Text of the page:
Once the (FW) power is coupled to (SW), it stays on the magnetic surface and dissipates there, which is cause the heating of bulk : Naima Ghoutia Sabri, Tayeb Benouaz. The theoretical analysis of the AW plasma heating and current drive in tokamaks has been carried out mainly in the cylindrical approximation [4, 5, 6], which is justified in the case of tokamaks with large aspect ratio R=a (here R and a are the major and minor radius of the plasma column corres-pondingly).

Nevertheless, some features of the AW. electron density at the resonance location (nel3 from vertical chord at R~ m) indicating a possible optimum pressure for that level of ECRH power.

The maximum plasma density reached ~ 10 18 m-3 in the resonance region to be compared to ~ 10 18 m-3, the estimated average D atom density in the vessel before the ECRH application. A Steady-State L-Mode Tokamak Fusion Reactor R Figure 1: An elliptical torus model for a tokamak.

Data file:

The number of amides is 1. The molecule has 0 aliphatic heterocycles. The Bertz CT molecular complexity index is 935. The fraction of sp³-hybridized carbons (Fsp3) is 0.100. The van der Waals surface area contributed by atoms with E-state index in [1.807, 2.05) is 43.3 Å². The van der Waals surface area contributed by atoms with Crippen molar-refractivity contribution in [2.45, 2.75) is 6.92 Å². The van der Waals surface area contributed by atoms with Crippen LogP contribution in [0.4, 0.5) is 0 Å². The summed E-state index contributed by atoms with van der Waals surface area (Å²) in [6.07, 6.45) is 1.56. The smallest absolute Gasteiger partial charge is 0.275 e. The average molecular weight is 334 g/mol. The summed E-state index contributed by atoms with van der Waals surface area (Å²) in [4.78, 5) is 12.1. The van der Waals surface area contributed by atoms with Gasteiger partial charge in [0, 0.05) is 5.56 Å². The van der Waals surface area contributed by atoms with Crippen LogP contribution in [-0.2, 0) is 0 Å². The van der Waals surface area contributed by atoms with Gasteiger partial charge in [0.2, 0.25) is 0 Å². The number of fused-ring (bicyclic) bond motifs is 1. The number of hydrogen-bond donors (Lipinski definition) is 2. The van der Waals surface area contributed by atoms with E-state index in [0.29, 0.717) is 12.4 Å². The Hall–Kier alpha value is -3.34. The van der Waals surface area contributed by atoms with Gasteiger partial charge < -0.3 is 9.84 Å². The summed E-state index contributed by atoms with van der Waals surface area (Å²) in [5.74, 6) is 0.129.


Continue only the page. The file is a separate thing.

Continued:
R is the major radius, a the minor radius, and rK the elongation. The influence of thermal plasma profiles on low-frequency Alfvén eigenmode dynamics in a tokamak. The confinement of fast particles, present in a tokamak plasma as nuclear fusion products and through external heating, will be essential for any future fusion reactor.

Fast particles can be expelled from the plasma through their interaction. The modes of our particular interest are the Alfvén Cascades and the Toroidicity Alfven Eigenmodes (TAE), which we describe using Magnetohydrodynamic(MHD) analysis and the AEGIS codes.

We investigate the stabilizing effect for the Alfvenic waves from continuum damping, especially near the TAE : Meng Li. Mode conversion of the fast Alfvén wave (FAW) at the ion‐hybrid frequency in the ion cyclotron range of frequencies (ICRF) is studied in the presence of ion cyclotron absorption and direct electron damping in a tokamak plasma.